Innocents At Home


MAXIM GORKY : The day of justice and deliverance for the oppressed of all the world is at hand. MARK TWAIN : My sympathies are with the Russian revolution. We are going to offer Gorky the literary hospitality of the country. REPORTER (to Gorky): Who was that lady I saw you with last night?

At two o’clock on the afternoon of March 27, 1906, Mark Twain, then living at 21 Fifth Avenue in New York City, received a visit from a Russian, one Nicholas Tchaykoffsky, who said that he had come to America to gather funds for the overthrow of the Czar and the founding of a Russian republic. The famous Russian novelist and revolutionary Maxim Gorky would arrive in early April to spur the movement, but meanwhile, Tchaykoffsky wondered, would Twain lend his support? Would he address a meeting of people sympathetic to the revolution, on the twenty-ninth of March? Twain assured his caller that he detested the Czar, admired the rebels’ cause, and although he had a previous engagement on the twenty-ninth of March, would do what he could to assist. Then, quickly, he drafted a letter for Mr. Tchaykoffsky to read to his gathering.

“Dear Mr. Tchaykoffsky,” it began, and, after a short apology for Twain’s not being able to attend, continued:

My sympathies are with the Russian revolution, of course. It goes without saying. I hope it will succeed, and now that I have talked with you I take heart to believe it will. Government by falsified promises, by lies, by treachery, and by the butcher-knife, for the aggrandizement of a single family of drones and its idle and vicious kin, has been borne quite long enough in Russia, I should think, and it is to be hoped that the roused nation, now rising in its strength, will presently put an end to it and set up a republic in its place. Some of us, even the white-headed, may live to see the blessed day when tsars and grand-dukes will be as scarce there as I trust they are in heaven.

Most sincerely yours, Mark Twain

When, two nights later, the letter was read to a crowd of three thousand at the Grand Central Palace, it received an ovation. The crowd was encouraged. Mark Twain was on their side, and Gorky, they knew, was coming.

Mark Twain, white-haired and seventy now, considered himself an iconoclast and revolutionary. Recently, in 1905, he had strongly opposed President Roosevelt’s settlement of the Russo-Japanese War, on the grounds that, had the war gone on, the Russian autocracy would have fallen and a republic been born. The settlement had preserved the Czar. The Czar was, in Twain’s opinion, an imbecile unworthy of preservation, and Roosevelt, “far and away the worst president we have ever had.” Freely, though in general privately, Twain also attacked American Christianity —”a shell, a sham, a hypocrisy”—and, to Tchaykoffsky, spoke so savagely about America’s utter indifference to liberty that the old Russian left his interview much depressed. In his dealings with the public, of which he was as contemptuous as he was fond, Twain was gentler. He limited himself to the minor shock of, say, a risqué motto—“ Do your duty today and repent tomorrow”—or, at some afternoon affair, kissing a flock of Vassar girls. He had recently taken to wearing nothing but white—“his efflorescence in white serge,” William Dean Howells called it. It was a revolutionary color for a revolutionary to choose, and, with his white heap of hair, white mustache, white suit and shoes, Twain was a dazzling and immaculate rebel.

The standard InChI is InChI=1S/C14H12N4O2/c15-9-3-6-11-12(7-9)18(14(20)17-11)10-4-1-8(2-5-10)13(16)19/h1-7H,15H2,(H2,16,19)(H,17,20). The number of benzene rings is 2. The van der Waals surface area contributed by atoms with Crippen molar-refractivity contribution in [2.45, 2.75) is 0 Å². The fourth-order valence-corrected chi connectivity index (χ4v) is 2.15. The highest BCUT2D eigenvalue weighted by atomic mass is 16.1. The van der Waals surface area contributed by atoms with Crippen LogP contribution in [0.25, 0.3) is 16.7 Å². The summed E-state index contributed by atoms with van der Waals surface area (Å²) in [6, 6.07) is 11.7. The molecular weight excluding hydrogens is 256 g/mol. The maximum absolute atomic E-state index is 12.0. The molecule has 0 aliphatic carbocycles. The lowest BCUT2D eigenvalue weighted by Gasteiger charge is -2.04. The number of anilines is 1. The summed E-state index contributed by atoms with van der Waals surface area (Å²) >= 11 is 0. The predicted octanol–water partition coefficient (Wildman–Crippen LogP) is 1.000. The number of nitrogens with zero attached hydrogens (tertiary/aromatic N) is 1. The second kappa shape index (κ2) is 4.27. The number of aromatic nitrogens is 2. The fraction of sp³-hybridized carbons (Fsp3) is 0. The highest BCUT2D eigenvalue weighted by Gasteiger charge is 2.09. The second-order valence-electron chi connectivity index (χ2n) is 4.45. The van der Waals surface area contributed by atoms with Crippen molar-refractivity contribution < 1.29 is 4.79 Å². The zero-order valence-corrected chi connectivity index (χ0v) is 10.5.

Tchaykoffsky had arrived in America little more than a week before his interview with Twain. He was staying at 3 Fifth Avenue, in what had been a mansion but was now a co-operative rooming house known as Club A. As a mansion it had housed a duchess; as a rooming house it contained an assortment of writers, Socialists, and transient Russians. One of the roomers was a young lady named Catherine Teller, who lived on the top floor with her grandmother.

Miss Teller was a bright young playwright, brisk, lovely, and leftish. When she heard Tchaykoffsky say that he would like to meet Mark Twain, she told him that although she herself had never met Twain, she would be glad to walk up to his house—just two blocks away—and ask for an appointment. To her surprise, when she did so she was invited to bring Tchaykoffsky back that afternoon at two. At two, Miss Teller and her grizzled friend arrived. She introduced the Russian and was about to leave when suddenly Twain asked her name again. When she added that she had written a play about Joan of Arc, he immediately asked her if she would call on him the next day. She called. The two saw each other almost daily for the next three months.

Gorky was scheduled to arrive in New York on April io. A day or two before, Twain strolled down the avenue to Club A and told Tchaykoffsky that he proposed to give a literary dinner in honor of Gorky and his wife, who, according to reports, was travelling with him. It should be, Twain suggested, a grand occasion to which an excellent literary few would come to pay their respects to, and perhaps impress, the Russian novelist. It would also help the cause, of course, if Gorky were to become associated with established American names.